You said it, sister. Waters' real joke is on us for buying into this dippity-doo-doo as great musical theater. His movie, full of ugly people and garish images that sent up middle-class values, has been fried, dyed and shoved to the side for Hairspray the family-friendly Broadway confection. Cash those checks, John, and have a good laugh.
Would you pay to watch actors flub lines and sneak out for smoke breaks? At Contemporary Theatre of Dallas, the Lower Greenville venue owned by actress Sue Loncar and lawyer-husband Brian (the "strong arm" from TV ads), new general manager Tom Sime is considering charging admission to rehearsals and production meetings. Sime, until a few weeks ago a Dallas Morning News theater critic, floated the idea of "Reality Theater" via e-mail to area directors, saying he hopes to "cultivate relationships with our patrons and foster a sense of what some call ownership."
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WaterTower Theatre already offers top-level subscribers access to an early rehearsal. "But there's not much interest in it," says James Lemons, WTT communications director and frequent play director (he's currently staging Enchanted April). "The rehearsal process is a fragile thing. You have to let actors mess up. Putting them on display could be a problem."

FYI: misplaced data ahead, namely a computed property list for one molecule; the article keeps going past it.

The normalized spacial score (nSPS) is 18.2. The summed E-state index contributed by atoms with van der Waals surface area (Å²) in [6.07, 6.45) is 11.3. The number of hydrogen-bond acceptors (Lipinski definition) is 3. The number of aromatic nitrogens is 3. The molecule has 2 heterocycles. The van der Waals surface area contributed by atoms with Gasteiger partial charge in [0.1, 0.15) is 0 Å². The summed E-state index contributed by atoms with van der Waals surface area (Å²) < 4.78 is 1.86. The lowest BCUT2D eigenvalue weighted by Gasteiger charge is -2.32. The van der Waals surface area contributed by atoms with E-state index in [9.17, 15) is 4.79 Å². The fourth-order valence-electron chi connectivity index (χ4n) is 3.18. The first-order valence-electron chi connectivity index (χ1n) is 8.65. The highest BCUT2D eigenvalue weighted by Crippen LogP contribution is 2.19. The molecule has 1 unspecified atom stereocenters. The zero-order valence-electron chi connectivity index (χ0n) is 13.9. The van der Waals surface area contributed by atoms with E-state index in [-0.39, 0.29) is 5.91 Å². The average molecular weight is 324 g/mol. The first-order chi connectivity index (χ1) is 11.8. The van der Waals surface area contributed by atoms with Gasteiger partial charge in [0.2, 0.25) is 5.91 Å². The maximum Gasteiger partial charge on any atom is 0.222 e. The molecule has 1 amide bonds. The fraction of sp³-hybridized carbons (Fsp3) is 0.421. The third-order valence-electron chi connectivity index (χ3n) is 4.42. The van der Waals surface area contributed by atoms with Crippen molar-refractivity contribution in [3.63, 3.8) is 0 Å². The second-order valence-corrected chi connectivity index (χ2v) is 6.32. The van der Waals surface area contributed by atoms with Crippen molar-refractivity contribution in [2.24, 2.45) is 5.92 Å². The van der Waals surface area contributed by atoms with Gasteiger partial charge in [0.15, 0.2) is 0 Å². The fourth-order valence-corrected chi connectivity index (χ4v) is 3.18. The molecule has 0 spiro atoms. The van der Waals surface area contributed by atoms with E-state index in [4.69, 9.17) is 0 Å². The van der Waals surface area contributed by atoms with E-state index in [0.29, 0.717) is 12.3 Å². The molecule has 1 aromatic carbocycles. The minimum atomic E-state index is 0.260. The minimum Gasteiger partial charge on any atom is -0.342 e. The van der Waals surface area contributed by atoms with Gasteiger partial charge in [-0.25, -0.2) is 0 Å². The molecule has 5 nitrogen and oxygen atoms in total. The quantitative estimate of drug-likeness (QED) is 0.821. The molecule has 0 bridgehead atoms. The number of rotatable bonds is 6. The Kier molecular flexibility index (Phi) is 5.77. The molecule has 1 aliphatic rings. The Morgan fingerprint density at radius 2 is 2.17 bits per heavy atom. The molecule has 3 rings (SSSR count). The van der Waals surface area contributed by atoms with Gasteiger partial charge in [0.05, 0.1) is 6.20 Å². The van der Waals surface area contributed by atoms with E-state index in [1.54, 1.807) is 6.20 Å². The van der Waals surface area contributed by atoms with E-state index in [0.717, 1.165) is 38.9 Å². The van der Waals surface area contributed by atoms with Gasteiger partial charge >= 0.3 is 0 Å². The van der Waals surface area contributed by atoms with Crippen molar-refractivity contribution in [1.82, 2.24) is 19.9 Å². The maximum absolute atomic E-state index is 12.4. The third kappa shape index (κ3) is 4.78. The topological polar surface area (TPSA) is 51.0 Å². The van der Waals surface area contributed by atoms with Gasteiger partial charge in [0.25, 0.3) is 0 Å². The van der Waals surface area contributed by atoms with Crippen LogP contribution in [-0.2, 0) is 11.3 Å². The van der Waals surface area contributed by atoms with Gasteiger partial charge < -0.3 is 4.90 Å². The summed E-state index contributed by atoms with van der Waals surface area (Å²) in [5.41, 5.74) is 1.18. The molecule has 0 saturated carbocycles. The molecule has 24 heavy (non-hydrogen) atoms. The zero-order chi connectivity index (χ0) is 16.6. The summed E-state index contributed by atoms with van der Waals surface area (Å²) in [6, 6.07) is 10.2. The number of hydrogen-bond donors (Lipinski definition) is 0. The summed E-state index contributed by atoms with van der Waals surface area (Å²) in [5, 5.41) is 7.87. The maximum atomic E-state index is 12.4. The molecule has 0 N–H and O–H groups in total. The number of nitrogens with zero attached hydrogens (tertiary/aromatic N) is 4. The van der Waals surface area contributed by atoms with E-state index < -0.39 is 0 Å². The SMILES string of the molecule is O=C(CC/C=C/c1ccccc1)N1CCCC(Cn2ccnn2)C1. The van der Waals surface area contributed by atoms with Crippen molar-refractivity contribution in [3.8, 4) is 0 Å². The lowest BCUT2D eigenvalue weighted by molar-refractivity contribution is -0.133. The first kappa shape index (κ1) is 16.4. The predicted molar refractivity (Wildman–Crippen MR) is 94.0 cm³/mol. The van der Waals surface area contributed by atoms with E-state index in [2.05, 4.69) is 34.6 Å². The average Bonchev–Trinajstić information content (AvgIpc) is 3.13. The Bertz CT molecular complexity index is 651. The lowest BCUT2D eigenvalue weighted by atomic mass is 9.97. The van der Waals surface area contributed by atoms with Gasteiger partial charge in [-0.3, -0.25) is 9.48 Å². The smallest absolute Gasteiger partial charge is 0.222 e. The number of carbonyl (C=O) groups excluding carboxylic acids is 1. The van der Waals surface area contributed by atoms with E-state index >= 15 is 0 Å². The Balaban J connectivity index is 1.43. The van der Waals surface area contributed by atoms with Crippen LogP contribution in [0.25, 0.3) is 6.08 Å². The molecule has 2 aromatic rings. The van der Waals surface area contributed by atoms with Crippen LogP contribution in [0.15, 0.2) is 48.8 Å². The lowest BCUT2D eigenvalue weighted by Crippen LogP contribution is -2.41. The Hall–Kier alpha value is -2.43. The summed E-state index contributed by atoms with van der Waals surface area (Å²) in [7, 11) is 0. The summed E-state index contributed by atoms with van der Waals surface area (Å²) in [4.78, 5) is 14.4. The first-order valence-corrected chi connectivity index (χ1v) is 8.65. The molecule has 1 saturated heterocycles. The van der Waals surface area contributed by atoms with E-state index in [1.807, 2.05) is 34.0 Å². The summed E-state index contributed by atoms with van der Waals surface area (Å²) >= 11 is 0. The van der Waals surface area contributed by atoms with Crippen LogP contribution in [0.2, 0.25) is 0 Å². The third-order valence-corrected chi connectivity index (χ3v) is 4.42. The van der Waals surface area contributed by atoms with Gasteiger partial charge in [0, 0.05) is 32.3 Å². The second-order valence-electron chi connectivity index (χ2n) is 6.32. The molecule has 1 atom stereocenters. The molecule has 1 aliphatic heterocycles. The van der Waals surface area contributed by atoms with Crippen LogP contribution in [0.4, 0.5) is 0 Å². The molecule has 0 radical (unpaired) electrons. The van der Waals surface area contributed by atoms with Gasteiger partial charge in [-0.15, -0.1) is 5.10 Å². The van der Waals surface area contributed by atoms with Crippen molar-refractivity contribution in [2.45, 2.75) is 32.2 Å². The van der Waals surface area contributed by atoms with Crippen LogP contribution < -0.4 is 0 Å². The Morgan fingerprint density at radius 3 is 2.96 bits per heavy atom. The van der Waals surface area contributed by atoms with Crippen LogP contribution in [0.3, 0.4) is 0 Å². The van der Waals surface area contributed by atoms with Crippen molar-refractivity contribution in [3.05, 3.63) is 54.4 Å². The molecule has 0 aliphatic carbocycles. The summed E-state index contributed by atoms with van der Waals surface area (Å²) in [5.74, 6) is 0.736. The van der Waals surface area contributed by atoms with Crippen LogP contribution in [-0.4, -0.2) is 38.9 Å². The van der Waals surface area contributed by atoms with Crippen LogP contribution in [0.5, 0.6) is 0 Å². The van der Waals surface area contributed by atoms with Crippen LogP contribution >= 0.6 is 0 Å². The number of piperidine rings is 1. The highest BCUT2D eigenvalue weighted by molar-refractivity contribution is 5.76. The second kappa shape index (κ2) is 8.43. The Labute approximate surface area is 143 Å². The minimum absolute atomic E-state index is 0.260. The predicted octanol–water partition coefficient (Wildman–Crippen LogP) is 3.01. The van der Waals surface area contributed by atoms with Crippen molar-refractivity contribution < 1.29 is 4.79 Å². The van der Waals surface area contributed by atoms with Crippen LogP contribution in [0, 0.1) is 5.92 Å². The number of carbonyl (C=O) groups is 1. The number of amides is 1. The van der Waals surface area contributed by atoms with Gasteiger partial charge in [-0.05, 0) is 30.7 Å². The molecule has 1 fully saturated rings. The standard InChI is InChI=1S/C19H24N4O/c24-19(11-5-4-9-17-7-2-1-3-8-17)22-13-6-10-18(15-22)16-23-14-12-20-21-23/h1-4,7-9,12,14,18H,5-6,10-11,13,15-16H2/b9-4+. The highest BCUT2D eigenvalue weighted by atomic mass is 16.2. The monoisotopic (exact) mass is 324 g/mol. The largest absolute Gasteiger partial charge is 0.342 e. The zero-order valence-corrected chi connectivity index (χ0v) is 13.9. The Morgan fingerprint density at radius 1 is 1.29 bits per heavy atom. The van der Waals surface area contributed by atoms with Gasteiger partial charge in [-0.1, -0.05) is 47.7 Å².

Actor Coy Covington chimes in: "What you see in rehearsal may not be what eventually ends up on stage. And while this might be interesting for audience members/subscribers--I personally can't imagine it would be--for the creative team it would be distracting and potentially inhibiting."
It's theater as petting zoo, actors as baby goats to be ogled and giggled at. Except, says Sime in his dispatch to directors, visitors would "be instructed to be absolutely quiet and would be restricted to the balcony...[They] would quickly realize how dull rehearsals can be, and probably wouldn't stay that long." So you pay to get in, but it's boring, unpolished and you have to be quiet. A lot of theater is like that anyway.
Reality Theater strikes me as an oxymoron. According to the old Uncertainty Principle, the act of observing alters the reality of the thing observed. At some point, actors being actors, they'd start hamming it up for reactions from the peanut gallery. Life may be a cabaret, old chum, but leave the baby goats alone until opening night.